A Maturity Model for Design Systems

Marcelo Somers
Nov 9, 2015 · 5 min read

When I attended CSS Dev Conference last month, I spoke with dozens of designers and developers advocating for Design Systems and Pattern Libraries within their organizations. It’s a given at this point that you should have one. The question is, how do we go from where we are today to where we should be?

A useful model for framing up this discussion is a design system maturity model that John Gully and I put together:

Inconsistent

Obviously no one wants this.

One-Time/Static

Manual

“Unless it’s part of your build, your style guide is just more documentation to maintain” –Phil Hawksworth

The problem is that your Pattern Library is just documentation at this point. It’s not in sync with your production site, and requires you to come back and remember to make updates as they happen. Things can get messy and out of date quickly, even in companies with the best intentions

Automatic

  • UI code must be shared between the pattern library and production applications (CSS and possibly front-end templates)
  • UI code must be downloaded from a remote location as a part of your application’s build process
  • UI code must be versioned so various applications can be tied down to the design system at different states
  • The UI Code’s live examples in the documentation must be automatically updated with any changes

An approach to get an automatic style guide is to build your styles and import them using a package manager like NPM or Bower. We built PatternPack with this ideal in mind — to make it as easy as possible to spin up a Pattern Library that is documented, versioned, and distributed through a package manager.

Achieving an automatic pattern library is much more than a technology problem. It requires organizational consideration to think through how to govern your pattern library. When multiple applications are pulling from the same codebase, making a change is much more complicated than “just update the CSS file.” Someone has to think through the implications in multiple projects.

At Slalom Dallas, this is the baseline level we strive to get our clients to. Anything less, and we have seen the Pattern Libraries fizzle out as soon as we leave.

The Team

Nathan Curtis wrote a fantastic article about Team Models for Scaling a Design System that is worth evaluating before your team runs off and hires designers and developers to maintain your pattern library.

The ideal that Nathan recommends is a federated model that brings product designers from various teams together to construct a meaningful and relevant design system:

Such a committee federates a system’s design direction to a representative, empowered subset of designers and leaders designated to collaborate on the system for a period of time.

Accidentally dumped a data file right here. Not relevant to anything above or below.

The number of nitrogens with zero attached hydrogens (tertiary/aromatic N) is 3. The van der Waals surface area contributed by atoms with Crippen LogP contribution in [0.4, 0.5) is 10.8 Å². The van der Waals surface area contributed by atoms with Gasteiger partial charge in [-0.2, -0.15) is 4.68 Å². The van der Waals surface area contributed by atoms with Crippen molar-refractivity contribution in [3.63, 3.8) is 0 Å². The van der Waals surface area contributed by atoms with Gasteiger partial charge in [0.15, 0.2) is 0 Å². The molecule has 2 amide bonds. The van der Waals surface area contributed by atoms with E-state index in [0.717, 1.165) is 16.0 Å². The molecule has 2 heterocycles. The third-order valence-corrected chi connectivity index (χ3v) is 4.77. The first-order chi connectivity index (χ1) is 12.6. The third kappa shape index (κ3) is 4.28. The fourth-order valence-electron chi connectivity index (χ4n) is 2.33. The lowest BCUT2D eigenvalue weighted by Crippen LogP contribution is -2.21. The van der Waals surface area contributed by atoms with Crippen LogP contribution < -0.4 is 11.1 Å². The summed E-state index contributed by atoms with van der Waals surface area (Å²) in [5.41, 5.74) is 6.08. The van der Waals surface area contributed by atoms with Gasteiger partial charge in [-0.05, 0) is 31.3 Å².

They make design decisions collectively, even if only a subset — or others — record, build upon and communicate those decisions through artifacts like a living style guide.

In this situation, the team is not a group of people hired specifically to do this job, but a committee that works together for the better of the company and design system.

Moving Up The Maturity Model

You’ll be glad to know that in our work, more often than not, we’re extracting a design system from a client’s existing application(s). Here’s how we approach it:

  1. Take an inventory of your application ecosystem — look carefully at the baseline styles (fonts, colors, icons, etc.), components, and page templates, and taking careful note of what’s meaningful to your design system, and what you’re ready to move away from.
  2. Standardize your inventory — the bigger your app ecosystem, the more likely you have variations across pages and even various apps. Bring designers and developers together to make up their minds for where they want to go. Standardize your spacing units, plugins, etc.
  3. Document your design system — good documentation makes your design system accessible to developers. Investing time in documenting how to use it is important. For inspiration, check out this list of Pattern Libraries.
  4. Define your CSS Standards & Refactor to get there — Most CSS is terrible. Define where you want to go and work slowly to get there. Rebuild a table or modal, and then re-implement it across all your applications

Moving up the maturity model takes time, but even going from one step to the next can yield huge returns for your product and design team. In the end, a mature design system accelerates design, prototyping, and development and decreases the time you spend fighting your code.

If you are interested in building a pattern library that follows these conventions, we’ve created an open source tool called PatternPack that makes it easy to build your pattern library, version it, and distribute the code to other applications via npm or bower. Check out the Guides & Resources to get started.

Slalom Build

The Build Blog is a collection of perspectives and…

Slalom Build

The Build Blog is a collection of perspectives and viewpoints on the craft of building digital products today, written by the technologists that build them. By builders, for builders.

Marcelo Somers

Written by

Experience Strategy + Design at Slalom

Slalom Build

The Build Blog is a collection of perspectives and viewpoints on the craft of building digital products today, written by the technologists that build them. By builders, for builders.